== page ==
Philosophy, Perception, and Neuroscience

  title={Philosophy, Perception, and Neuroscience},
  author={J. Smythies},
  pages={638 - 651}
  • J. Smythies
  • Published 2009
  • Psychology, Medicine
  • Perception
This paper presents the results of some recent experiments in neuroscience and perceptual science that reveal the role of virtual reality in normal visual perception, and the use of television technology by the visual brain. This involves particularly the cholinergic system in the forebrain. This research throws new light on the nature of perception and the relation of phenomenal consciousness and its brain. It is directly relevant to criticisms by certain analytical philosophers of aspects of… Expand
The Neuroscientific Case for a Representative Theory of Perception
It has been urged repeatedly over the last two decades that empirical findings in neuroscience and psychology provide compelling reasons for endorsing a representative theory of perception. RichardExpand
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This paper reviews four current theories of brain-consciousness relations—classical Cartesian Dualism, the Identity Theory, Eliminative Materialism, and a new form of Substance Dualism that includesExpand
Reply to Bennett and Hacker
Hacker (B&H) continue simply to ignore the new hard evidence I presented (Smythies 2009), which can only be explained if we adopt the representative theory of perception. (This theory is not `mine',Expand
Theories of Perception and Recent Empirical Work
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Reply to Critical Review by Professor John Smythies
Critics of PFN were not advancing any theory of perception whatsoever, but rather clarifying the concept of perception, and concepts are presupposed by the empirical investigations and theories of cognitive neuroscience. Expand
Cholinergic systems mediate action from movement to higher consciousness
Evidence is found that acetylcholine released at central sites acts through muscarinic and nicotinic receptors to initiate responses in actin and microtubule proteins, which have implications for cholinergic involvement in higher cognition. Expand
Critical Appraisal of Fish's Clinical Psychopathology Signs and Symptoms in Psychiatry (Third Edition)
AbstractThe aim of authors are to highlight the errors in the third edition of Fish's Clinical Psychopathology and inform its readers to use their discretion before accepting the edited version asExpand


Space, Time and Consciousness
This paper describes a new theory of consciousness based on previous work by C.D. Broad, H.H. Price, Andrei Linde and others. This hypothesis states that the Universe consists of three fundamentalExpand
An empirical refutation of the direct realist theory of perception
There are currently two main philosophical theories of perception ‐ Direct Realism and the Representative Theory. The former is supported by most contemporary philosophers, whereas the latter formsExpand
Visual feature integration theory: past, present, and future.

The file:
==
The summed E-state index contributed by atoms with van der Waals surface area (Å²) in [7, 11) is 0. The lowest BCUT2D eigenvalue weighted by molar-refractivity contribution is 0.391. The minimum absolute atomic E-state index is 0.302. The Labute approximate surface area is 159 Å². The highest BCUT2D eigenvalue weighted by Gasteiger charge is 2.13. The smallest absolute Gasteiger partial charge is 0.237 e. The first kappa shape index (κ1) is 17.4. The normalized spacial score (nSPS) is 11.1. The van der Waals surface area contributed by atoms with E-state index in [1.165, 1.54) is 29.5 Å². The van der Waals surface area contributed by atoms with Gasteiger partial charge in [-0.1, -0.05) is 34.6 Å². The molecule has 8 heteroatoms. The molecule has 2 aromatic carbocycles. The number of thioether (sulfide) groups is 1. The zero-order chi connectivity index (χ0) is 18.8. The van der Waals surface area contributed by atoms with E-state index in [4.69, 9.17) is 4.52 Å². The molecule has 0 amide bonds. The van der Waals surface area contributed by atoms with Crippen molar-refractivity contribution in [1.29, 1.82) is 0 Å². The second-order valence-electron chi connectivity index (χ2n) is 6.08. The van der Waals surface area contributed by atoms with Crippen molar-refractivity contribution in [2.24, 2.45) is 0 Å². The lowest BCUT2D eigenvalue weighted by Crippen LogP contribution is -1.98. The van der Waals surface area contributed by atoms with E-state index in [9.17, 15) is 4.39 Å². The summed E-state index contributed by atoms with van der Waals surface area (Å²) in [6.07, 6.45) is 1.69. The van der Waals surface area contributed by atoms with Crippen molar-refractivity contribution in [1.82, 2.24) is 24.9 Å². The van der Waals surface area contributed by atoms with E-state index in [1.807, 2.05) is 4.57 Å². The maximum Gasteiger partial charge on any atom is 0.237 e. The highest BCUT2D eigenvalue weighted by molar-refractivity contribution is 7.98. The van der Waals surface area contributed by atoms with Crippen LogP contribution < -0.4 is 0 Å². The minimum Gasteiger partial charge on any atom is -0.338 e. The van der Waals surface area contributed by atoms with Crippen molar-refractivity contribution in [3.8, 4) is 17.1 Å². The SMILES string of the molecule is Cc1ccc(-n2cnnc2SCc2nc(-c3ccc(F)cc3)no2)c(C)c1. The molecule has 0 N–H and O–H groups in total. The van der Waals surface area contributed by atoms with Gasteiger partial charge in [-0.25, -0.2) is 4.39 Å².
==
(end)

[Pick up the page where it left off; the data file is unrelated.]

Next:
• P. Quinlan
  • Psychology, Medicine
  • Psychological bulletin
  • 2003
An exposition of the theory and a review of the associated data are provided, and it is concluded that some of the issues may remain intractable unless appropriate neuroscientific investigations are carried out. Expand
Binding, spatial attention and perceptual awareness
  • L. Robertson
  • Psychology, Medicine
  • Nature Reviews Neuroscience
  • 2003
Findings from the study of abnormal binding — for example, after stroke — and unusual binding — as in synaesthesia — might help to understand the cognitive and neural mechanisms that contribute to solving this 'binding problem'. Expand
Requiem for the identity theory
This paper examines the impact that recent advances in clinical neurology, introspectionist psychology and neuroscience have upon the philosophical psycho‐neural Identity Theory. Topics coveredExpand
The experimental evidence for subjective referral of a sensory experience backwards in time: reply t
Our experimental investigations of cerebral neuronal activities that might uniquely be part of the processes that elicit a conscious sensory experience, produced evidence for the hypothesis that twoExpand
How direct is visual perception?: Some reflections on Gibson's “ecological approach”
The thesis that the postulation of mental processing is unnecessary to account for their perceptual relationship with the world is examined; that if the authors describe the environment in the appropriate terms they see that visual perception is direct and requires only a selection from information present in the ambient light. Expand
The Ecological Approach to Visual Perception
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I much appreciate the honour of being invited to deliver the first Manson lecture, which, its founder has laid down, is to be devoted to the consideration of some subject of common interest toExpand
Acetylcholine in cortical inference
A theory of cholinergic modulation in perceptual inference is developed, suggesting that ACh levels reflect the uncertainty associated with top-down information, and have the effect of modulating the interaction between top- down and bottom-up processing in determining the appropriate neural representations for inputs. Expand